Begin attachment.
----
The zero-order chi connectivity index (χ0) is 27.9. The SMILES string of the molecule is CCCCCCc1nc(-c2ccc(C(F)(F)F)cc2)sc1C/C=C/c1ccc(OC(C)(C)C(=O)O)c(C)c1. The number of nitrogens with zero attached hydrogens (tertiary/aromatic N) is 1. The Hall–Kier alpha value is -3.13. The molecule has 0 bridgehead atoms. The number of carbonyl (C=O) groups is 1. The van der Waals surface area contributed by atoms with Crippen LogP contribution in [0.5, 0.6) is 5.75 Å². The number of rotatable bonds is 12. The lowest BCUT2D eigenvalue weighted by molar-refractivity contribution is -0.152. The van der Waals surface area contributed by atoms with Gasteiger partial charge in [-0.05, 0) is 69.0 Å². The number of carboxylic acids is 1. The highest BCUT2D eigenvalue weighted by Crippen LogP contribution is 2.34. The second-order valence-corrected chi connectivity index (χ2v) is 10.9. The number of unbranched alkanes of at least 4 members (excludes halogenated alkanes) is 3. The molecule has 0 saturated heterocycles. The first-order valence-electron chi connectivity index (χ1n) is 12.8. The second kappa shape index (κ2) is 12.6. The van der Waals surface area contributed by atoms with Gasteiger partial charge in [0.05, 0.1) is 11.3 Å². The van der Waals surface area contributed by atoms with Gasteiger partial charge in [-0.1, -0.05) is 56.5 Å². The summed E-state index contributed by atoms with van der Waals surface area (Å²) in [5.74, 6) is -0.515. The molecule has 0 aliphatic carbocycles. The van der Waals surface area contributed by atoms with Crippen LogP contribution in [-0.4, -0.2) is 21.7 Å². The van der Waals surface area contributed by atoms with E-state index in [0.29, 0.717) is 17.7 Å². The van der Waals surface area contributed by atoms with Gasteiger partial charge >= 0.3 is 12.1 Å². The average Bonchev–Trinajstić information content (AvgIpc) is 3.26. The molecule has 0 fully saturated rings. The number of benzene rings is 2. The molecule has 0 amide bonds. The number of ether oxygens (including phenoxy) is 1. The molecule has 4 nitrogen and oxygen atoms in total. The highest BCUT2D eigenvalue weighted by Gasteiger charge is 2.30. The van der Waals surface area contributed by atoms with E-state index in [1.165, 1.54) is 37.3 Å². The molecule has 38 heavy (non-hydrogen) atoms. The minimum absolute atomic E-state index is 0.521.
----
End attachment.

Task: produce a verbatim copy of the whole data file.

The zero-order chi connectivity index (χ0) is 27.9. The SMILES string of the molecule is CCCCCCc1nc(-c2ccc(C(F)(F)F)cc2)sc1C/C=C/c1ccc(OC(C)(C)C(=O)O)c(C)c1. The number of nitrogens with zero attached hydrogens (tertiary/aromatic N) is 1. The Hall–Kier alpha value is -3.13. The molecule has 0 bridgehead atoms. The number of carbonyl (C=O) groups is 1. The van der Waals surface area contributed by atoms with Crippen LogP contribution in [0.5, 0.6) is 5.75 Å². The number of rotatable bonds is 12. The lowest BCUT2D eigenvalue weighted by molar-refractivity contribution is -0.152. The van der Waals surface area contributed by atoms with Gasteiger partial charge in [-0.05, 0) is 69.0 Å². The number of carboxylic acids is 1. The highest BCUT2D eigenvalue weighted by Crippen LogP contribution is 2.34. The second-order valence-corrected chi connectivity index (χ2v) is 10.9. The number of unbranched alkanes of at least 4 members (excludes halogenated alkanes) is 3. The molecule has 0 saturated heterocycles. The first-order valence-electron chi connectivity index (χ1n) is 12.8. The second kappa shape index (κ2) is 12.6. The van der Waals surface area contributed by atoms with Gasteiger partial charge in [0.05, 0.1) is 11.3 Å². The van der Waals surface area contributed by atoms with Gasteiger partial charge in [-0.1, -0.05) is 56.5 Å². The summed E-state index contributed by atoms with van der Waals surface area (Å²) in [5.74, 6) is -0.515. The molecule has 0 aliphatic carbocycles. The van der Waals surface area contributed by atoms with Crippen LogP contribution in [-0.4, -0.2) is 21.7 Å². The van der Waals surface area contributed by atoms with E-state index in [0.29, 0.717) is 17.7 Å². The van der Waals surface area contributed by atoms with Gasteiger partial charge >= 0.3 is 12.1 Å². The average Bonchev–Trinajstić information content (AvgIpc) is 3.26. The molecule has 0 fully saturated rings. The number of benzene rings is 2. The molecule has 0 amide bonds. The number of ether oxygens (including phenoxy) is 1. The molecule has 4 nitrogen and oxygen atoms in total. The highest BCUT2D eigenvalue weighted by Gasteiger charge is 2.30. The van der Waals surface area contributed by atoms with E-state index in [1.165, 1.54) is 37.3 Å². The molecule has 38 heavy (non-hydrogen) atoms. The minimum absolute atomic E-state index is 0.521.